Polynesia, 1866: Sebastian Churnside and Charity Trescothick have been acquainted forever. Only when tragedy strikes and he rushes to her aid does he realise she is much more than the dutiful daughter of a missionary, and she realises he is more than an aloof businessman. That do... read full description below.
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When 'The Silver Star' billows into the bay the last person Charity expects to see is Sebastian, the aloof businessman son of kindly Captain Churnside. "I have come to help," he says simply and warms her heart. She has spent her life assisting the work of her parents, now with her mother dead and her father dying she must leave Makatea to make a life of her own. Before then she will nurse her father to the end.
Sebastian's preconceptions about Charity crumble as he assists her ease Trescothick's final hours: she is much more than a dutiful daughter. And it is soon cler to Charity that Sebastian is far more than an aloof businessman.
Trescothick is terrified about Charity's future. He berates himself for failing to resettle her among friends in Sydneytown years ago. Sebastian is the answer to his prayers. He connives to have him and Charity marry - a hard task given each is scarred by childhood tragedy, and in all the years of their acquaintance they have never warmed to one another. Can they be persuaded to marry? And if so, will it be for Trescothick's peace of mind alone or will tenderness and passion set their relationship alight?
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For as long as I can remember I've been intrigued by what pushes people to leave their homeland and search for another place to live their lives. Sometimes the reasons are pretty obvious - freedom, safety, opportunity, space, beauty. In my case, I travelled with my husband wherever his work took him and these days live in Christchurch, New Zealand. Before then we lived in Polynesia for almost a decade.
We lived on remote islands in the eastern Southern Seas, tiny scraps of land in a vast sea that were first inhabited over four thousand years ago as people left Havaiiki - wherever that might have been - and set out for something better or simply different. Those early seafarers travelled on fragile trimarans that should never have survived the long and arduous journey across the mighty Pacific. They should have been swamped and sunk to the bottom of the ocean. The passengers should have died from thirst or hunger, or from being tossed overboard and eaten by sharks. But they survived, sustained by coconuts and fish and by their knowledge of the stars and the patterns of the sea and the weather. They were courageous people, intelligent and beautiful with a lusty appreciation of life. And they found what they were looking for.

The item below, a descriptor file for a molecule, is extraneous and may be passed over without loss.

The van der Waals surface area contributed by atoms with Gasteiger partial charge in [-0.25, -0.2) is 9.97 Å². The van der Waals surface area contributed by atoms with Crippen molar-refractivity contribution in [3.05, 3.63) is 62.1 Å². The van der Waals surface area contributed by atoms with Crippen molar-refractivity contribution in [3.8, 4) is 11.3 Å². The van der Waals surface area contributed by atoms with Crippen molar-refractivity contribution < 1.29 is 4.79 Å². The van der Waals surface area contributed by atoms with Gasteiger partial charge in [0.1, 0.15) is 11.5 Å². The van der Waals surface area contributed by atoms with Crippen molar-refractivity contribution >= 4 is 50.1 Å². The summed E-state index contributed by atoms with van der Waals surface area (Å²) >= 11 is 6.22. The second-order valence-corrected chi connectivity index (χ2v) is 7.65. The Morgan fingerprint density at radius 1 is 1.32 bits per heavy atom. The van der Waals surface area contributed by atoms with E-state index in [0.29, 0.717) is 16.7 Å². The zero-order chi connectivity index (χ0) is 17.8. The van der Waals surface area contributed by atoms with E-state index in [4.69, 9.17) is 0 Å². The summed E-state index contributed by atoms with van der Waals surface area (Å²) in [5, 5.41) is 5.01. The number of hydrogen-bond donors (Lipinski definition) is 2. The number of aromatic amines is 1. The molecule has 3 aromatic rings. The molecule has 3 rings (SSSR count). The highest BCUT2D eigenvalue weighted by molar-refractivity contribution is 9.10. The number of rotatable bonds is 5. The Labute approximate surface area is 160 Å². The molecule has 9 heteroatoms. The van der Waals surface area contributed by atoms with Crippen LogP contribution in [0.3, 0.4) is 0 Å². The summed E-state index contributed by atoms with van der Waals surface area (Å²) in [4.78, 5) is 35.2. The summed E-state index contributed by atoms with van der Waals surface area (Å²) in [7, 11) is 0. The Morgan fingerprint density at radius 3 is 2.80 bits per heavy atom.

Then Europeans came - explorers and adventurers, whalers and sandalwood gatherers, traders and missionaries, good people and bad people and everything in between. Most of them were men who might have thought they'd died and gone to heaven because of all the sex and erotic dancing under the moon, but by the end of the 1790's the missionaries were coming and brought wives with them.
In some ways the Europeans found themselves in paradise on stunningly beautiful islands described as emeralds scattered over a sapphire sea. Fish and fruit were abundant. The islanders wise in the use of medicines made from shrubs and nuts and seaweed.
But the clash of cultures would have been enormous. Polynesians took it for granted everything was to be shared - "sharing" was tantamount to theft to the Europeans. Polynesian open expression of joy or grief would have been alien to 19th century Europeans. Beliefs about sensuality and promiscuity were miles apart. To put it simply, Polynesians believed this was right and that was wrong and Europeans often believed the opposite.hurch congregations half-way around the world.
This then is the world where my Southern Seas Series heroines and heroes live - more can be found on my website: http://www/gwendoline-ewins.com